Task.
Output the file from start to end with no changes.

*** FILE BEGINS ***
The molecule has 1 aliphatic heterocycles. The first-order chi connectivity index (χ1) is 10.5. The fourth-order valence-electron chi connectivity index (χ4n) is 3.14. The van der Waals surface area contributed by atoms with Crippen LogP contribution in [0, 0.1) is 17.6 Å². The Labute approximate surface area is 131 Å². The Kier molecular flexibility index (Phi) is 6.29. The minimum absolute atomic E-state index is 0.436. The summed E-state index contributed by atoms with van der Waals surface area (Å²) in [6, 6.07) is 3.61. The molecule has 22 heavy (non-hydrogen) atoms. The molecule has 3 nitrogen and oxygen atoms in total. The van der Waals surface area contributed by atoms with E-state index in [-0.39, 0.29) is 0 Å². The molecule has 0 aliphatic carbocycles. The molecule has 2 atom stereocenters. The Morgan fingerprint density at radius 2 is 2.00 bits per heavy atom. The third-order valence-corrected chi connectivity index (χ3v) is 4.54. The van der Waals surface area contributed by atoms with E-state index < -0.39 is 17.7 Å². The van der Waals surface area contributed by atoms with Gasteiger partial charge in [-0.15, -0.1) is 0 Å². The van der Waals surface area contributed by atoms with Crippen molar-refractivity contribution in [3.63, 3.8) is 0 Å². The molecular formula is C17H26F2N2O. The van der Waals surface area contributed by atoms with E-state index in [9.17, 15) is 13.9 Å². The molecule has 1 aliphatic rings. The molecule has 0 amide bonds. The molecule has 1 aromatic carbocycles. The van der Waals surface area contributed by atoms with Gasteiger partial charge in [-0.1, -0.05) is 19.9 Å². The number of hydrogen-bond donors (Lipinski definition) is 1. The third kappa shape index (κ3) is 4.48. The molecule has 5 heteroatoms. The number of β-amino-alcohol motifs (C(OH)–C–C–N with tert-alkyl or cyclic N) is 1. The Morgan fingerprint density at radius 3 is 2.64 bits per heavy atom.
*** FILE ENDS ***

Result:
The molecule has 1 aliphatic heterocycles. The first-order chi connectivity index (χ1) is 10.5. The fourth-order valence-electron chi connectivity index (χ4n) is 3.14. The van der Waals surface area contributed by atoms with Crippen LogP contribution in [0, 0.1) is 17.6 Å². The Labute approximate surface area is 131 Å². The Kier molecular flexibility index (Phi) is 6.29. The minimum absolute atomic E-state index is 0.436. The summed E-state index contributed by atoms with van der Waals surface area (Å²) in [6, 6.07) is 3.61. The molecule has 22 heavy (non-hydrogen) atoms. The molecule has 3 nitrogen and oxygen atoms in total. The van der Waals surface area contributed by atoms with E-state index in [-0.39, 0.29) is 0 Å². The molecule has 0 aliphatic carbocycles. The molecule has 2 atom stereocenters. The Morgan fingerprint density at radius 2 is 2.00 bits per heavy atom. The third-order valence-corrected chi connectivity index (χ3v) is 4.54. The van der Waals surface area contributed by atoms with E-state index < -0.39 is 17.7 Å². The van der Waals surface area contributed by atoms with Gasteiger partial charge in [-0.15, -0.1) is 0 Å². The van der Waals surface area contributed by atoms with Crippen molar-refractivity contribution in [3.63, 3.8) is 0 Å². The molecular formula is C17H26F2N2O. The van der Waals surface area contributed by atoms with E-state index in [9.17, 15) is 13.9 Å². The molecule has 1 aliphatic rings. The molecule has 0 amide bonds. The molecule has 1 aromatic carbocycles. The van der Waals surface area contributed by atoms with Gasteiger partial charge in [-0.1, -0.05) is 19.9 Å². The number of hydrogen-bond donors (Lipinski definition) is 1. The third kappa shape index (κ3) is 4.48. The molecule has 5 heteroatoms. The number of β-amino-alcohol motifs (C(OH)–C–C–N with tert-alkyl or cyclic N) is 1. The Morgan fingerprint density at radius 3 is 2.64 bits per heavy atom.